1. Paper Mache Masks Lesson Plan by Noreen Strehlow AZ State Theatre Standards: 1AT-E2. PO 1. 1AT-E3. PO 2. 1AT-E4. PO 2. 1AT-E5. PO 1. PO 2. PO 3 1AT-E6. PO 4.
2. <ul><li>Masks have served many purposes throughout history and are one of the oldest art forms outside of cave painting. </li></ul><ul><li>to cure diseases or crop failures </li></ul><ul><li>to represent religious gods </li></ul><ul><li>to ward off evil spirits </li></ul><ul><li>to glorify someone who has died, such as a warrior or family member </li></ul><ul><li>to display emotions otherwise held within </li></ul><ul><li>to protect royalty from being recognized in times of war </li></ul><ul><li>to shroud the face of those with illness </li></ul><ul><li>for purposes of courting </li></ul><ul><li>to distinguish one tribe from another </li></ul><ul><li>to bring protection to one's family, friends and town </li></ul>Purpose of Masks
3. <ul><li>in the 5 th century BC, Greeks wore masks to show exaggerated emotions in stories like the Trojan Horse and Greek Myths </li></ul><ul><li>12th -13th century mystery plays used grotesque masks to show the public how bad sin was. The church stopped but masks continued to be used for Mardi Gras. </li></ul><ul><li>The profession of mask making was founded in Venice, Italy in 1436 by the Masters of the Painters Guild. The artist presses paper mache’ into a mold, coats the mask with plaster then applies a second layer of paper mache’. </li></ul><ul><li>in the 16th century, masks were used in Commedia dell’Arte troupes to portray different characters in stories </li></ul>History of Masks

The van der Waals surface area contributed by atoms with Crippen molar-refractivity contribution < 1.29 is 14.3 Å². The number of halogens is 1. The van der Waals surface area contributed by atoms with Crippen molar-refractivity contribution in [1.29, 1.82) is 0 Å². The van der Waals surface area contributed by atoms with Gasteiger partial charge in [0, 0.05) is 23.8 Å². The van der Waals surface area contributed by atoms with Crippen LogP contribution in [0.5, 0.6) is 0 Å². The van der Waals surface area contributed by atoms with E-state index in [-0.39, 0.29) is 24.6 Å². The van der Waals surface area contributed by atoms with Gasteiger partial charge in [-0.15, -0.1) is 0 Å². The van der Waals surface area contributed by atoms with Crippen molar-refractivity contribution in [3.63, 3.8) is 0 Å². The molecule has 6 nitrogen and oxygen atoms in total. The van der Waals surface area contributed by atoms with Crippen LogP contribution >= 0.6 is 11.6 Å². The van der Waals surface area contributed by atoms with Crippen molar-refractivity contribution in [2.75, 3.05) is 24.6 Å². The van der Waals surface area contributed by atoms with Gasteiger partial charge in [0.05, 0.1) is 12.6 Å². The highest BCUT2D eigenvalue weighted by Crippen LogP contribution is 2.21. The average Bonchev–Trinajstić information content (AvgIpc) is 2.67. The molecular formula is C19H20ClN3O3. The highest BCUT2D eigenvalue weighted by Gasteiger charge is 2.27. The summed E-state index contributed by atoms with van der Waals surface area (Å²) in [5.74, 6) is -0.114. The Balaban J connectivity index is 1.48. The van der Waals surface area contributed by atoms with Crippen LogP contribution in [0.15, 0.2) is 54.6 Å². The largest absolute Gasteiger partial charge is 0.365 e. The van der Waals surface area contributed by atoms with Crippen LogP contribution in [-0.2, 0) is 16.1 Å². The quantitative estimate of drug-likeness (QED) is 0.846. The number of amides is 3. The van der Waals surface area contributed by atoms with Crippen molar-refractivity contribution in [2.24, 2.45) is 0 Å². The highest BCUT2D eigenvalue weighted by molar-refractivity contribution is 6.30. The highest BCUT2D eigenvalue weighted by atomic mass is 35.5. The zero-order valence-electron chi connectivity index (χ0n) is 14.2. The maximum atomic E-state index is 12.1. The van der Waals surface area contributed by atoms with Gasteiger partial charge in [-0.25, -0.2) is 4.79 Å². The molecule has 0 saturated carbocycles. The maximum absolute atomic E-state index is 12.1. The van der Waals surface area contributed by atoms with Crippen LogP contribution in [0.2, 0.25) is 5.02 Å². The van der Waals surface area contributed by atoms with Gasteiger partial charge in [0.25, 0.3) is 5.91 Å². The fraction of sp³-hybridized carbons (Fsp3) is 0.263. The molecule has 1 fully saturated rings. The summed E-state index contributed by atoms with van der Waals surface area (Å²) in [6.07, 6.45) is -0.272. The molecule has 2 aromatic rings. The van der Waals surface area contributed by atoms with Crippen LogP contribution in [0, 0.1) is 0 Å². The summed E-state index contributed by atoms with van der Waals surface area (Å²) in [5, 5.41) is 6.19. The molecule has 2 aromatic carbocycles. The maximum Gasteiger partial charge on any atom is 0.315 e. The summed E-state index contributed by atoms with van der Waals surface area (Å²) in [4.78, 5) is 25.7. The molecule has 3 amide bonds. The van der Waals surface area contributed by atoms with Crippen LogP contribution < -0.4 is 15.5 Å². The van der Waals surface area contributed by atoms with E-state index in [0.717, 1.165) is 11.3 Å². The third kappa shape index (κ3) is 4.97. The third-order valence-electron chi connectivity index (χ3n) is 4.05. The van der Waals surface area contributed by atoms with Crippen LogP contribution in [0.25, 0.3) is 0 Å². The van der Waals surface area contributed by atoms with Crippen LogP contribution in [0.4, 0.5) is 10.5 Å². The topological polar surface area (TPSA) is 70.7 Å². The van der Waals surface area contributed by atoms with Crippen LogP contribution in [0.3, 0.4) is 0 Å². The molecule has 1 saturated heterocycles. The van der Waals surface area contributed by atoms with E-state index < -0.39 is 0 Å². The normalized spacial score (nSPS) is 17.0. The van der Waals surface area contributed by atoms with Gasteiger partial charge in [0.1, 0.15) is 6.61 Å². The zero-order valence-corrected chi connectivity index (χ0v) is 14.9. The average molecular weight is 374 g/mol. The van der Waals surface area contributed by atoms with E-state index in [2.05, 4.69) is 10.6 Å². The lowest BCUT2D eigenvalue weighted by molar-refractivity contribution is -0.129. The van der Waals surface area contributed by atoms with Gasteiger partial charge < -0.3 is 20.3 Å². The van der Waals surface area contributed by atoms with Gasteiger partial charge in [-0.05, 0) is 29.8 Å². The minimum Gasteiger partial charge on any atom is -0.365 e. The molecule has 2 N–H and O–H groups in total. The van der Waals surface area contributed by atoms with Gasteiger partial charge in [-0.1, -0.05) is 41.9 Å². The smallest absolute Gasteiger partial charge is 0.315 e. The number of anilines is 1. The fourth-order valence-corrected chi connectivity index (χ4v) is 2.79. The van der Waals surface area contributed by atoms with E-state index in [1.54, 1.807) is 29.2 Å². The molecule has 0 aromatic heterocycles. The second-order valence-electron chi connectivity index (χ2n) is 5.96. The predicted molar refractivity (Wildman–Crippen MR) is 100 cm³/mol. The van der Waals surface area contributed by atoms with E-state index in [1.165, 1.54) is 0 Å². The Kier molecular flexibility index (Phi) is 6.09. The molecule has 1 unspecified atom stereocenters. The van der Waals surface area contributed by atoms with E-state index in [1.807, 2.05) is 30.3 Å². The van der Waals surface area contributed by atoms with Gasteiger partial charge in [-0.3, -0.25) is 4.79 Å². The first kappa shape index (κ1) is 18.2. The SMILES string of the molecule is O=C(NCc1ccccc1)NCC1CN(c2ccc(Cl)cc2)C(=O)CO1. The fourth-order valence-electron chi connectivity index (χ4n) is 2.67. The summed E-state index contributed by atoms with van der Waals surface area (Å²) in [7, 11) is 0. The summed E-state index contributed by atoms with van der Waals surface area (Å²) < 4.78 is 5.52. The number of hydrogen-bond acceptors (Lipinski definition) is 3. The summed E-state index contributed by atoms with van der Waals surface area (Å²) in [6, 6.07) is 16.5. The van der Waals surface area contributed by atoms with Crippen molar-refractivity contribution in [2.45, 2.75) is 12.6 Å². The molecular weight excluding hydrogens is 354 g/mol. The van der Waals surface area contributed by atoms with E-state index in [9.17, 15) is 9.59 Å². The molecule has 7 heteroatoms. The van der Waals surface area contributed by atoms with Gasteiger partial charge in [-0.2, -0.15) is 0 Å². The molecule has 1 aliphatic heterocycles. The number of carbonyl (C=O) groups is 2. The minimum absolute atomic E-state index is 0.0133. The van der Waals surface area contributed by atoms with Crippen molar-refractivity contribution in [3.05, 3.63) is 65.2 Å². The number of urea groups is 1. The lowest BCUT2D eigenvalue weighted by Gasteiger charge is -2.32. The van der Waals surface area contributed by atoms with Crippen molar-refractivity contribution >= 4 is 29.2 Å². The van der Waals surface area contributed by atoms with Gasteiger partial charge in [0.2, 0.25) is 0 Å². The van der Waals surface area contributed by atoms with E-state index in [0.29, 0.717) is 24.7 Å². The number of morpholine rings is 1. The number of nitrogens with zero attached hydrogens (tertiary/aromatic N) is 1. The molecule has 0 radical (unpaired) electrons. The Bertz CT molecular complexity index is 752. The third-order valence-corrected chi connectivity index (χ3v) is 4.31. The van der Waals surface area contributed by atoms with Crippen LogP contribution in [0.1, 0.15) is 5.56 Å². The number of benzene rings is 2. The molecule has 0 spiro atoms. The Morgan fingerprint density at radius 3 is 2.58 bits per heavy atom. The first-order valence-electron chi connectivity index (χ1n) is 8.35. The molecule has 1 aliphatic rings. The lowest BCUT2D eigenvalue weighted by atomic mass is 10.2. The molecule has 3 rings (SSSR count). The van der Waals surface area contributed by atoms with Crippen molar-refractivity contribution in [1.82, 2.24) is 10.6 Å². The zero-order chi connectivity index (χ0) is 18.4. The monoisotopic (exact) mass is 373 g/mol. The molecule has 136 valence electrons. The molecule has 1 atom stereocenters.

5. <ul><li>Crush up paper to make a face sized shape. </li></ul><ul><li>Secure the shape with just enough masking tape so it won’t come apart. </li></ul>3. Take a plastic bag and wrap your taped up paper shape so that you have one smooth side which will be the top of your mask. Back can be messy. Front has to be smooth.
6. Another example of crushed up paper, covered with a smooth sheet of paper and taped in the back.
7. Another example of crushed up paper, covered with a plastic bag.
8. Use narrow short strips to overlap and create an edge for the mask. Make sure you overlap at least half the length of the strip. Overlap short narrow strips in order to divide the piece into four sections and then fill in with overlapped pieces of newspaper. Keep pieces about 1” square.
9. There is no need to make a big mess. Wipe excess paste into the container. Make sure to overlap pieces at least one half the size of the piece. That gives you a double layer right away.
10. Use an alternate type of paper such as paper toweling in order to count each layer. On all layers, overlap at least half the size of each piece. You now have about four layers on your mask.
11. Another heavily overlapped layer of newspapers equals about six layers. After the paper toweling, you go back to newspaper. Make sure to pay special attention to the edge of the mask.
12. End with the second layer of paper toweling because it’s easier to paint. You should now have a really strong mask to decorate.
13. Plastic mask bases are available if you have the budget for such things. They have raised features. A light coating of vaseline keeps the paper mache’ from sticking to the mask base.